Edit:  Oh, and regarding balance, your DSLR is not heavy enough to adversely affect the balance of a C11.  Keep in mind that the camera is just a few inches behind the mirror, which is where most of the weight is - which means that the mirror end of the scope is closer to the balance point.  If you were doing Hyperstar, with the DSLR mounted on the front of the scope, it would have a bigger affect.  But still, a C11 is a big scope and a DSLR is not very heavy by comparison.

 

On second edit:  Oh, and by the way, welcome to Cloudy Nights, and I like your user name.  I miss Neil.


Edited by WadeH237, 23 May 2020 - 06:14 PM.

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#4 Professor2112

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Posted 23 May 2020 - 07:21 PM

Before I answer the questions above, I want to say that I think that you've done a great job with these images!  Starting out with an 11" SCT - and on an alt-az mount, no less - is definitely diving into the deep end of astrophotography.

 

So here's the deal with the question above.  There is no single answer to how long you can expose a single sub on an alt-az mount.  Part of the answer has to do with image scale.  That is, how much sky is covered by a single pixel on my sensor.  For a given camera, a shorter focal length will cover more area of sky with a single pixel.  As such, it takes more tracking error for a pixel to "see" the error than it does for the same camera with a longer focal length.  Your C11 has a really, really long focal length, so it is going to show errors quite well (not a good thing).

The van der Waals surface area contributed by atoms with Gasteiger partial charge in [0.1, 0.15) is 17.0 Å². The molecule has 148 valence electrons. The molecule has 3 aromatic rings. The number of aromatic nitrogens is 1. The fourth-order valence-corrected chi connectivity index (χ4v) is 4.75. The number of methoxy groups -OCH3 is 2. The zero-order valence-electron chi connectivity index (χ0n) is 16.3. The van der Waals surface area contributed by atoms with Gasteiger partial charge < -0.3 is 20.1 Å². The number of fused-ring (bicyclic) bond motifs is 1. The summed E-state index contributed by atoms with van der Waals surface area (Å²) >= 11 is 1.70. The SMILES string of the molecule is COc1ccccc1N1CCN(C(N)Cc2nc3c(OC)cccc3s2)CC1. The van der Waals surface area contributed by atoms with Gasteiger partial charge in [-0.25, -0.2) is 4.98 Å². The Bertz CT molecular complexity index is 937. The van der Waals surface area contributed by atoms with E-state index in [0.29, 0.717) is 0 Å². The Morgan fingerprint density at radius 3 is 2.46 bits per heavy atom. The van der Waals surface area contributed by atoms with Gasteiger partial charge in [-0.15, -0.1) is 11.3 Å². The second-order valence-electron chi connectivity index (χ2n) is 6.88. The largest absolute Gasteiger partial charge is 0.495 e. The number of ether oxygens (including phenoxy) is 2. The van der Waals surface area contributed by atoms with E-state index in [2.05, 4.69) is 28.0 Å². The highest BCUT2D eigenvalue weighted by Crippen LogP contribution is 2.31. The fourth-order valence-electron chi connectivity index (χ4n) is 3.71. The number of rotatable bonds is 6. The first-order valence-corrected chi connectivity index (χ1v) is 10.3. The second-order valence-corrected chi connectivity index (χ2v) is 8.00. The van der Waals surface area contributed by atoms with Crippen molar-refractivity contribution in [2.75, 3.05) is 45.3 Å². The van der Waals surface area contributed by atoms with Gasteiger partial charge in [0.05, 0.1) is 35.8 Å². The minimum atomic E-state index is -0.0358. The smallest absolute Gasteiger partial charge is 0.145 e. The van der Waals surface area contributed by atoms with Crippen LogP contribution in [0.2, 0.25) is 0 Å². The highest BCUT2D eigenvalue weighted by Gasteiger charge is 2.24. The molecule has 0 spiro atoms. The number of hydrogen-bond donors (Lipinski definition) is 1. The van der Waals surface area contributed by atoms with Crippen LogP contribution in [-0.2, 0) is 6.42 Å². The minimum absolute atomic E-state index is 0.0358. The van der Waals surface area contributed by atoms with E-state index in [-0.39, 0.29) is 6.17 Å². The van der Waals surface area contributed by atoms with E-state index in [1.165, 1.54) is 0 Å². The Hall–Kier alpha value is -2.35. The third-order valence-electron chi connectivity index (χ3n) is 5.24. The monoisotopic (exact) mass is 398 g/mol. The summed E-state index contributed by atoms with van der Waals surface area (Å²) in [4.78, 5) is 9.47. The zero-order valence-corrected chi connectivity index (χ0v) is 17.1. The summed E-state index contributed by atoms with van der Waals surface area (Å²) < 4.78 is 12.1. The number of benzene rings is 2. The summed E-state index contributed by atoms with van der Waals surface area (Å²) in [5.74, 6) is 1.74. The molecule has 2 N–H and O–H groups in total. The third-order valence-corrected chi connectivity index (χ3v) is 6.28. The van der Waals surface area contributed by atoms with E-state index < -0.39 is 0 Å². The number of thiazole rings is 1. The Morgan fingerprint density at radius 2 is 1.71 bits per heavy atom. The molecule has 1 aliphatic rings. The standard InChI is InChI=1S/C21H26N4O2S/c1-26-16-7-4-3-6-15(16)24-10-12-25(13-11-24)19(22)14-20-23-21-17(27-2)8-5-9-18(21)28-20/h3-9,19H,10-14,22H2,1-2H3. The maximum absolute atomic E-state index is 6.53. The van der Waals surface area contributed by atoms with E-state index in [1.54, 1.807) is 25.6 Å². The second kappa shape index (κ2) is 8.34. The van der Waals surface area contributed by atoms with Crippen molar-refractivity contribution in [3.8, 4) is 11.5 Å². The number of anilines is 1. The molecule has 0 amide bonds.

The second factor is where in the sky you are pointing.  If you are pointing at the celestial pole, for example, your mount is going to be moving less physically, than if it were pointing at the celestial equator.  Another factor is your latitude.  If, for example, you are set up at the north pole, your alt-az mount would coincidentally also be an equatorial mount.  If you are set up at the (Earth's) equator, you will see the largest errors.

 

The acid test of how long you can go with your alt-az mount is just to give it a try.  In your case, it sounds like 15 seconds is about how long you can go.  If you mount your camera piggy back on the C11 and image through a short focal length lens, you will be able to go longer - but probably not more than a minute or two at the most.